Love in the cold light of mil­i­tary oc­cu­pa­tion

The Weekend Australian - Review - - Books - Doug Wallen

Open­ing with armed guards en­forc­ing dra­co­nian check­points and per­mits, Claire Cor­bett’s sec­ond novel ini­tially seems to de­pict a dystopian near-fu­ture. But Watch Over Me is in fact set in the present. The fic­tional city of Port An­gel­sund has been oc­cu­pied by a for­eign army, known as Gar­ri­son, be­cause of its lo­ca­tion near a valu­able re­serve of nat­u­ral en­ergy at the Scan­di­na­vian gate­way to the Arc­tic Cir­cle.

Three years into the oc­cu­pa­tion, Port na­tive Sylvie — in her early 20s, and the baker in her fam­ily’s small cafe since age 10 — be­comes smitten with a Gar­ri­son lieu­tenant, Will, who frees her from some overzeal­ous young sol­diers. They em­bark on a tur­bu­lent af­fair that mir­rors the bat­tle rag­ing over the city, with out­side Coali­tion forces promis­ing res­cue while rebels co­a­lesce within.

Sylvie’s ab­sent brother is im­mersed in that rebel group — dubbed Ul­tras — and this puts her in an even more pre­car­i­ous sit­u­a­tion with her con­tentious lover. Piv­ot­ing be­tween hard­ened dis­ci­pline and in­tense sex­ual pas­sion, Will is a ris­ing of­fi­cer in an elite branch of spe­cial forces called the Black Mam­bos. He’s given to clipped, boast­ful procla­ma­tions: “I am not a lord of war. Ex­cept when I am.”

De­spite those broader turns, the novel is grounded in the real world, right down to sub­tle touches such as Port na­tives los­ing them­selves in Gar­ri­son-ap­proved video games. They dab­ble in aug­mented re­al­ity a la Poke­mon Go and play the real-life game This War of Mine, in­spired by the Siege of Sara­jevo.

One of the reg­u­lars in Sylvie’s cafe is a cit­i­zen jour­nal­ist who ar­gues with com­menters on his blog — so far, so true to life — while sol­diers toss out acronyms that mir­ror SMS-speak. And, of course, re­mote war­fare in­volv­ing in­sid­i­ous sur­veil­lance and drone strikes is es­sen­tial. The most timely facet of all that un­der­ly­ing so­cial com­men­tary is the slick PR spin that ac­com­pa­nies mod­ern war­fare: “The of­fi­cial story is that you never in­vaded, you were in­vited to oc­cupy our coun­try’s north­ern zone for our own pro­tec­tion,” Sylvie writes to Will. Later, Gar­ri­son even re­brands the oc­cu­pa­tion as a “re­struc­ture”, as scenes of war are glam­or­ised via In­sta­gramesque photo fil­ters.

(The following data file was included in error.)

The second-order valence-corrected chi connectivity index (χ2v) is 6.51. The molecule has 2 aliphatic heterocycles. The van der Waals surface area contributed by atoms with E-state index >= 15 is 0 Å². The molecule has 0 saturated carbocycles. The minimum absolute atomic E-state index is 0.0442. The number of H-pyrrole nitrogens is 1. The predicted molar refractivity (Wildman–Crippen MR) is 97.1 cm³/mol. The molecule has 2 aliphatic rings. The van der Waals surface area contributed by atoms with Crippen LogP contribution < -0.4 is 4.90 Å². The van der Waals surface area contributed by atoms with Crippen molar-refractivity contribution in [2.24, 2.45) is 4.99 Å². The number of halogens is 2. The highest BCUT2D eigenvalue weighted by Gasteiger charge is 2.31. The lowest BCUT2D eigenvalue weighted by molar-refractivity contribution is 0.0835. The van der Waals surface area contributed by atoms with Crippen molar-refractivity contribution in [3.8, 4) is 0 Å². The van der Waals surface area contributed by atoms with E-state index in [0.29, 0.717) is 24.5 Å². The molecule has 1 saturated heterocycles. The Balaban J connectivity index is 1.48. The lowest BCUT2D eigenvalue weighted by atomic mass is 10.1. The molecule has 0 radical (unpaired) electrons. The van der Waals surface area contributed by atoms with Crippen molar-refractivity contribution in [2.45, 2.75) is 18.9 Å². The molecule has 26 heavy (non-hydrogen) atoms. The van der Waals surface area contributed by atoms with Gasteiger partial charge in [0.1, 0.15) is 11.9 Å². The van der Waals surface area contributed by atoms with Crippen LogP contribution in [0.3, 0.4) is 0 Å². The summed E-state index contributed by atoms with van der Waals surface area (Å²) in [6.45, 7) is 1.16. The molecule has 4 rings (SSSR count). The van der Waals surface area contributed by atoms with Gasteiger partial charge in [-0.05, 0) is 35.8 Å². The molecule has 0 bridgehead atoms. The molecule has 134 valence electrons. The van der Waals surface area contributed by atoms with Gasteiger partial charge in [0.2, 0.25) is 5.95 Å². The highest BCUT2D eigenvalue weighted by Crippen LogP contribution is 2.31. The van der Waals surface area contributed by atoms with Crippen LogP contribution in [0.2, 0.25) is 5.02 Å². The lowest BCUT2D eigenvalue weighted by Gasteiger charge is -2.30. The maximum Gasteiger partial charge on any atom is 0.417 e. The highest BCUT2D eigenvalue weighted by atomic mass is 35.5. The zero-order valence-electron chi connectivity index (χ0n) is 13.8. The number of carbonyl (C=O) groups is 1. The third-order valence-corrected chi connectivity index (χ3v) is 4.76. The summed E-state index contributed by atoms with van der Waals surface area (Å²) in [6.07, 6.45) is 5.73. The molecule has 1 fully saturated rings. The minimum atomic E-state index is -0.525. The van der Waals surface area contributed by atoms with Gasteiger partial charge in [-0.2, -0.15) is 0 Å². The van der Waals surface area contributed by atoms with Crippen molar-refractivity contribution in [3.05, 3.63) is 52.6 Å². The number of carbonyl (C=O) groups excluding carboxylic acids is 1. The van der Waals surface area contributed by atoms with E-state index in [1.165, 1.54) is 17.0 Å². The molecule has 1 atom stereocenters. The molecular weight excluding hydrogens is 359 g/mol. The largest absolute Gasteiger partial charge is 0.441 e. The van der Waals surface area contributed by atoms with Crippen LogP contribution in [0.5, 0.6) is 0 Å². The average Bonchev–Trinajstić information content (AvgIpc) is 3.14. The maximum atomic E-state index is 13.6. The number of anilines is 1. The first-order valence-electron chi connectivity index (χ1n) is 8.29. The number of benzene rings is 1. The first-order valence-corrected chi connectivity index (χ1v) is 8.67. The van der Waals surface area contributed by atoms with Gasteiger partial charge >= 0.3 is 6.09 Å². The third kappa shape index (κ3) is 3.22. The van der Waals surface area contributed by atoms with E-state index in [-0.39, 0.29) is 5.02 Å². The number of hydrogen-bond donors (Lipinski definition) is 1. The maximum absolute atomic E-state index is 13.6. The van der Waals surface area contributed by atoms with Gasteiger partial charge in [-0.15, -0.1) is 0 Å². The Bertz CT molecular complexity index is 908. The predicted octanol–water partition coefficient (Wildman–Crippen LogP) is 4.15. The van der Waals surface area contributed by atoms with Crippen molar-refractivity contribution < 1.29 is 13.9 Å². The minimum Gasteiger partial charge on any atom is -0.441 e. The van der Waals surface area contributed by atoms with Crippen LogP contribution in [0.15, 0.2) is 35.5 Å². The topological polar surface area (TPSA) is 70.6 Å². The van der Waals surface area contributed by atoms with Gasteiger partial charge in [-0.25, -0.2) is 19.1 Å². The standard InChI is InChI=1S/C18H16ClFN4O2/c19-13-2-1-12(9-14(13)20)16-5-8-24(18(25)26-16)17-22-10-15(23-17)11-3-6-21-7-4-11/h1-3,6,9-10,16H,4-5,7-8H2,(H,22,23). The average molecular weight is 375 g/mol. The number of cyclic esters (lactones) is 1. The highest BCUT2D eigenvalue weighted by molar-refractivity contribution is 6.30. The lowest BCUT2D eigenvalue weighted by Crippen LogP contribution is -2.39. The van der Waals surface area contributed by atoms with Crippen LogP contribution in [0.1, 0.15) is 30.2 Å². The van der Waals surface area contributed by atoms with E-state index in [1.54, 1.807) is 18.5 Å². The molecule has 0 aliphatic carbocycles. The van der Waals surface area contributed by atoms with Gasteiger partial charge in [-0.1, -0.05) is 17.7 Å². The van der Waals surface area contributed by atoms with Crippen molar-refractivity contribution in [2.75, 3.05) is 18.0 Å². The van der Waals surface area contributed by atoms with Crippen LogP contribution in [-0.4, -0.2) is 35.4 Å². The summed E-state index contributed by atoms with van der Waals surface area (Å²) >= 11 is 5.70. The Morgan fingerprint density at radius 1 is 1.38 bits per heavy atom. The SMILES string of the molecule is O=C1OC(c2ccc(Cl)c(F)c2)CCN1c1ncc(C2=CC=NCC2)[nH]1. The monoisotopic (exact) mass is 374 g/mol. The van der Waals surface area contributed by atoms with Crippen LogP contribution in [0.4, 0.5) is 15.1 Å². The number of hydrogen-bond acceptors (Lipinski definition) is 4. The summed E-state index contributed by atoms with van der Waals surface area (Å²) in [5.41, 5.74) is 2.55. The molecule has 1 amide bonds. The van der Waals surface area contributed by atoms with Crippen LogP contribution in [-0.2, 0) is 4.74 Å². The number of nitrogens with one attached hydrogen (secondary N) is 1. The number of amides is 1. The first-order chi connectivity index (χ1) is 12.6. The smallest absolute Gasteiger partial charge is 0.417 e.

Syd­ney-based Cor­bett has writ­ten about de­fence and strat­egy for sev­eral pub­li­ca­tions, and Watch Over Me is deeply in­formed by her re- search into his­tor­i­cal in­va­sions from Sara­jevo to Troy.

She is fas­ci­nated by the sub­ju­ga­tion of a coun­try and es­pe­cially its women, who are usu­ally seen as trea­sonous if they have an af­fair with an oc­cu­py­ing of­fi­cer — while the men are merely do­ing what’s nat­u­ral.

“Noth­ing else about me will ever mat­ter,” muses Sylvie. “I may even die for it: to the world I will al­ways be that girl.”

Cor­bett is drawn to this fraught in­ter­sec­tion of war­fare, loy­alty and per­sonal free­dom, with Sylvie echo­ing her jour­nal­ist friend’s con­clu­sion that “women have the hu­man rights men de­cide they can have”. The book is most com­pelling when in that mode, in­ves­ti­gat­ing the fate of fem­i­nism when a coun­try (and cul­ture) is un­der siege. Cor­bett also taps ten­sions be­tween tech­nol­ogy, refugees and na­tion­al­ism that feel es­pe­cially rel­e­vant in the era of Don­ald Trump.

But much of that is only back­ground to Sylvie and Will’s all-con­sum­ing af­fair, which drags the book down a bit. Both char­ac­ters be­come evan­gel­i­cal about sex, with Will de­liv­er­ing leaden lines such as: “I am go­ing to nail you. So hard.” Giv­ing Sylvie a pearl choker and new phone to track (and thus “pro­tect”) her, Will de­mands her obe­di­ence and even hits her at one point. None of that di­min­ishes her de­vo­tion to him, though she lies to him just as of­ten as she does to her fam­ily.

As Cor­bett lingers over Sylvie’s sex­ual awak­en­ing and con­flicted predica­ment, Sylvie’s mo­tives fi­nally crys­tallise into some­thing sub­stan­tial when she says she “wanted to do the most for­bid­den thing in the world”. She means yield­ing her body for love rather than for “money, pro­tec­tion, food”: “To wor­ship you, I lay my­self open to you, I am con­quered, I sur­ren­der.” Later she finds new-found clar­ity, but by this time the “storm” promised by the Coali­tion and the Ul­tras is well on its way.

Cor­bett’s well-re­searched fas­ci­na­tion with war­time psy­chol­ogy makes for an awk­ward fit with her sus­tained pur­suit of steamy ro­mance, even though the el­e­ments are meant to go hand in hand here. Told en­tirely in Sylvie’s voice, the book also leaves most of the other char­ac­ters thinly drawn, es­pe­cially when it comes to her stu­dent-turned-rev­o­lu­tion­ary brother.

The cover of Watch Over Me an­nounces the book’s com­pet­ing themes with its busy tagline: “A con­tem­po­rary thriller of re­bel­lion and sur­ren­der and love and war.” But Cor­bett’s de­tailed, prob­ing look at oc­cu­pa­tion and op­pres­sion feels at odds with a love story that doesn’t quite ring true. is an arts jour­nal­ist.

Claire Cor­bett is an ex­pert in de­fence and strat­egy

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